After teasing a mixtape for what seems like ages, Playboi Carti’s debut, self-titled tape is finally here, and despite the hype, it’s pretty underwhelming. Playboi Carti is really nothing more than a stereotypical dive into the “trendsetting” life of a rising SoundCloud rapper.
There’s an argument to be made that Carti is a trendsetter when it comes to street style, but he’s far from it in the rap game. On “wokeuplikethis*” when he says he woke up to other rappers “sounding like me,” it’s because his music isn’t groundbreaking.
His voice sounds like every wannabe A$AP Mob associate. Right now, the only difference between him and those other aesthetically indulgent rappers is that he’s actually gotten cosigns from the Mob.
As a sort of A$AP Rocky protegé, Carti should have a lot going for him. He’s got connections to some of the most popular artists in hip-hop, yet outside of features from Rocky and Lil Uzi, the tape doesn’t do anything unique.
If Rocky is the confident, experienced brother in the Mob, then Carti is the awkward little brother who tries to be just like his older sibling. That does have its benefits, though; much like Rocky and Ferg, Carti’s lyrics are oozing with confidence. Experimenting with his confidence could bring him to really exciting places in the future, but for now, it just seems like a way to hide how heavily influenced he is by his mentors.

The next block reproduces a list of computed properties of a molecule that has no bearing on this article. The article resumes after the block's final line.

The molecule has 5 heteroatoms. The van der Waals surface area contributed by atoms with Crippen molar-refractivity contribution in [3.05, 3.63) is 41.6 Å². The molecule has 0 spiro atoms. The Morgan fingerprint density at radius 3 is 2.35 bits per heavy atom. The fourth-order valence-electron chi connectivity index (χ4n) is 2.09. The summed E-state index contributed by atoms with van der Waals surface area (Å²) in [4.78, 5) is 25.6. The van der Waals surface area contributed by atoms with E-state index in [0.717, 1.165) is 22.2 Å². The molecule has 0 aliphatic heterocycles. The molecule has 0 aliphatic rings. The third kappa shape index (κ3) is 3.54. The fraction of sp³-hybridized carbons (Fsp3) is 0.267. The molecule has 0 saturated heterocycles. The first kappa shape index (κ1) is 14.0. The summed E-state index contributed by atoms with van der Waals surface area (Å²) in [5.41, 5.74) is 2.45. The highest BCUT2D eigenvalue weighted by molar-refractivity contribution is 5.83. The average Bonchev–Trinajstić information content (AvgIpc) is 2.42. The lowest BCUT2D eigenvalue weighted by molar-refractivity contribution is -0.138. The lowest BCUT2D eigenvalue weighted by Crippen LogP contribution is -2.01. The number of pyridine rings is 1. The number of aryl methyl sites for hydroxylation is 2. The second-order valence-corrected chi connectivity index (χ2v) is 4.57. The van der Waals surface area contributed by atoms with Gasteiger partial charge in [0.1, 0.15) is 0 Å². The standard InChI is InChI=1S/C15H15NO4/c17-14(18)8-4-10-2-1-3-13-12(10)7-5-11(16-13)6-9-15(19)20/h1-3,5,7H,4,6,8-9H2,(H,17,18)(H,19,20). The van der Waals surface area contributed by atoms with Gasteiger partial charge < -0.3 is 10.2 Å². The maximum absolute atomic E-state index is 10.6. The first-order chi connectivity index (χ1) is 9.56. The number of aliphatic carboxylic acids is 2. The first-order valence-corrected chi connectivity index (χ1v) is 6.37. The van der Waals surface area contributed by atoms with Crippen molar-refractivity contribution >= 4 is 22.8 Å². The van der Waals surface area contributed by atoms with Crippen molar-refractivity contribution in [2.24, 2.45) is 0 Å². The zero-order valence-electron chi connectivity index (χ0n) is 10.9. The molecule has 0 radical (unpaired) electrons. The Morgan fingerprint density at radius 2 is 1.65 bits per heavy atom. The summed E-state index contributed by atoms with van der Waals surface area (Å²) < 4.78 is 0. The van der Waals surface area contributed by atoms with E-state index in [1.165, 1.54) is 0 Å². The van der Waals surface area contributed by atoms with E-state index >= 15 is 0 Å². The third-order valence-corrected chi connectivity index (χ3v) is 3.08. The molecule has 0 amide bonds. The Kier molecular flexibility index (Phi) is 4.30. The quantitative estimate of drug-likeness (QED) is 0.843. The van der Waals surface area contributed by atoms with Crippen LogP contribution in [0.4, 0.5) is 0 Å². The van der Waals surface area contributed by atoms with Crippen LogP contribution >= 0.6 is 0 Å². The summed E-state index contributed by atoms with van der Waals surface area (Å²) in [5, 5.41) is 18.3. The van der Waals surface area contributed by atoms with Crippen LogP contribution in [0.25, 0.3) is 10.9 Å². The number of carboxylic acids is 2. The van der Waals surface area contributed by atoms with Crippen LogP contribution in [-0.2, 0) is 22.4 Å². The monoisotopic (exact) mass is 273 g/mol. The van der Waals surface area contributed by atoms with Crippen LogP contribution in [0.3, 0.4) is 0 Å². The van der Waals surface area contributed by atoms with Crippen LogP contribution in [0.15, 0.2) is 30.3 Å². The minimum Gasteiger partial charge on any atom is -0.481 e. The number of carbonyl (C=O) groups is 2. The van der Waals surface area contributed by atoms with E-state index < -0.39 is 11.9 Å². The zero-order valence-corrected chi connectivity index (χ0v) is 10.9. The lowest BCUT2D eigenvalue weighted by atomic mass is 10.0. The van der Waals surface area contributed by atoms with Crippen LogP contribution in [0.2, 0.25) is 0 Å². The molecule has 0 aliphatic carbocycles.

However, it’s not an irredeemable project. Sure, it has no business being 46 minutes long, but there are moments that show he has more to offer than uninspired imitation.
Tracks like “Other S--t” and “Yah Mean” have simple nod-your-head production that make it impossible to sit still. A chunk of the songs on Playboi Carti are simply entertaining, but there’s no substance to them—which I guess is fine if you want something basic to listen to as you go through your daily routine.
Though there are very few of them, some moments are worthy of high praise. One of them comes in the form of a verse from A$AP Rocky. His feature on “New Choppa” is an absolutely bonkers verse showcasing the Harlem native’s skill for bringing in a jaw-dropping flow that few rappers could pull off.
Aside from mirroring other rappers’ styles, Carti’s biggest issue is being overshadowed by every feature. Both songs with Lil Uzi play back-to-back, making it briefly seem like an Uzi mixtape instead of the other way around. It’s no surprise that Rocky steals the show, but Carti is barely present on the track.
I wanted to like this tape because Carti has a unique persona that could translate to some fly music, but it doesn’t happen here. Imagine that Carti took elements of A$AP Mob’s swagger and threw them on top of a SoundCloud rapper’s tracks, and the final product is this tape. It follows a basic formula for what he thinks is popular and the result is something that could be spit out of a machine.
I’m all for mixtapes that stick to hip-hop tropes as long as they bring something new: interesting flows, perplexing metaphors, crazy production or even something as simple as a unique voice. On Playboi Carti, there are few moments that really stick out, but the ones that do give me hope that his debut album will be an improvement—it also doesn’t hurt that he’s been in the studio with Frank Ocean.